After I heard the tragic news that one of my day care families had lost their little eight-year-old girl, I thought that their world was over. She was the most energetic, sweet, loving big sister anyone could ask for. I had the pleasure of working with this family for a year while I worked in a kinder program. Ever since that day, I knew there was really nothing anyone could do to make their pain go away. I thought and I thought, “How can I help children understand that this does happen, we can’t stop it, and we don’t know if it will happen to our family?” When children think of losing someone, they think of grandmas and grandpas, when they get really old, or family pets that go up to doggy heaven. But the reality is that death can happen at any time to anyone of us. The family had started a garden in their backyard. Family and friends contributed to planting, adding decor, gathering there for special events and sharing memories. It is beautiful.
I lost my grandma when I was very young. Soon after that, it was my mom’s and dad’s aunts and uncles who would pass away. Another funeral here, two more there. By the time I had reached the age of twenty, I am sure that I have been to more funerals than I could count on my fingers and toes. Then when Dad passed, it really hit home.
Do children really understand this when it happens? We teach them that the loved ones that we lost are angels looking over us and making sure we make it through our days, in which it is okay to cry over them. And although we cannot see them anymore, they are watching over us. It helps, but for how long?
This book is not long. It’s not precise to every little detail about our tragic events. It’s short, it’s sweet, it’s sad, and it’s real. Death is real no matter how old a person is. It’s real.
|Product dimensions:||8.50(w) x 8.50(h) x 0.05(d)|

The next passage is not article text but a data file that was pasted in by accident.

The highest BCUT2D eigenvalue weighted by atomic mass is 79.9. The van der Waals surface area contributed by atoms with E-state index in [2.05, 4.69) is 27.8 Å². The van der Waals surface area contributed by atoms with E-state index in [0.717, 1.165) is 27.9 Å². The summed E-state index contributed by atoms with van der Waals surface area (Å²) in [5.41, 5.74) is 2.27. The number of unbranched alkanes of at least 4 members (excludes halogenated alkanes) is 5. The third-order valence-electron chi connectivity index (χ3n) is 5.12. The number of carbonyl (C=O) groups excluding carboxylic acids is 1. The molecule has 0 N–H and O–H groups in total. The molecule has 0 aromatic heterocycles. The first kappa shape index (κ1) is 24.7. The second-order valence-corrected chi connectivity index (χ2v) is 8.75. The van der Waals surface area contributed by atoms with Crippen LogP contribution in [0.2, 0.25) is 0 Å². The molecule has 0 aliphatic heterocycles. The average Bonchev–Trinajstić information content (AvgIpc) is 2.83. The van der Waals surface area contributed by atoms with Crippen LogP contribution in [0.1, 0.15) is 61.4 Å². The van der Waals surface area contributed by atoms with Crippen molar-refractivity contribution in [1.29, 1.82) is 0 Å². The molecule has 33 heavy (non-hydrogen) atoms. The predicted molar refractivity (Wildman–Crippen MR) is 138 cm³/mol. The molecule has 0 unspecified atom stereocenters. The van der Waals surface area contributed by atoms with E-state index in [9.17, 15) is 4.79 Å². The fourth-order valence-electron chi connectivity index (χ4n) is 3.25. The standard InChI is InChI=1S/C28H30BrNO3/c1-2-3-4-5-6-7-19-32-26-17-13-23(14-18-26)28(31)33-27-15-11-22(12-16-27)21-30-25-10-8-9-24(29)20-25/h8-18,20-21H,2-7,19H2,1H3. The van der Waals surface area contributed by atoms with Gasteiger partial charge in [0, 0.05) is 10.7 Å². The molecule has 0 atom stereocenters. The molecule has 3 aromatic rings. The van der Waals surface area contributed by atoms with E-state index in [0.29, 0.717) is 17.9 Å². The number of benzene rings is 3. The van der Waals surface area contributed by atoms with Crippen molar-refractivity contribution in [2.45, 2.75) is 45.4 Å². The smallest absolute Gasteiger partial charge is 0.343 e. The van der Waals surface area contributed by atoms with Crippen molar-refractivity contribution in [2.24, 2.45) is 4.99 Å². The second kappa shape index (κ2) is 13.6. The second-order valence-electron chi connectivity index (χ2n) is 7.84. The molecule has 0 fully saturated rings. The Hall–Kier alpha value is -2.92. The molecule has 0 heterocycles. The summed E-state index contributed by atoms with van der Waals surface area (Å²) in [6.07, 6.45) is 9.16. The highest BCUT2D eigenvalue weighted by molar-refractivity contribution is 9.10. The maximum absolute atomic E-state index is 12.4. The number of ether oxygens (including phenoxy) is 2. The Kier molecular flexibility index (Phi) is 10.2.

Read an Excerpt
By Amy Dawn Belcourt
AuthorHouseCopyright © 2015 Amy Dawn Belcourt
All rights reserved.
My sister woke up one day, she couldn't go to school, and she couldn't play. We all stayed home and had a cozy day together. That is What we usually did with mommy when we felt under the weather.
Sarah smiled, and she laughed at me, she giggled at our baby Brother Jeffrey. All day we watched movies, we cuddled with mom and Dad, we sat together on the couch then Sarah's headache started to Get very bad.
We got out the blankets and snuggled next to mom, my big sisters Breath was slow and soon gone. We had to go to the hospital, we wanted her to open her eyes. No one would expect that my sister would Die. I asked mommy what happened. She did not even understand. When will Sarah come back? I wanted my big sister, my Best friend.
Was this real? Was it a dream?
Family gathered around us, and friends from everywhere to give us all Hugs as Sarah leaving us was not at all fair. I got to see my Aunties, Uncles, Cousins, Grandma and Grandpa! We had a Funeral to say our goodbyes. I see mommy and daddy with tears all the time. I know it hurts their hearts as it also hurts mine. Why did this happen? Sarah was not sick the day before she left us?
My sister had a brain Aneurysm; I don't really know what that is. It Happened so very fast. It is not fair, she was only a kid.
I felt very angry, very sad. ... Everyone tells me that it is hard on our feelings when somebody we love dies. They are gone but never forgotten. That everyday will hurt, but it does get easier.
We have lots of pictures and belongings of Sarah's that we look at every day.
Excerpted from Sarah's Garden by Amy Dawn Belcourt. Copyright © 2015 Amy Dawn Belcourt. Excerpted by permission of AuthorHouse.
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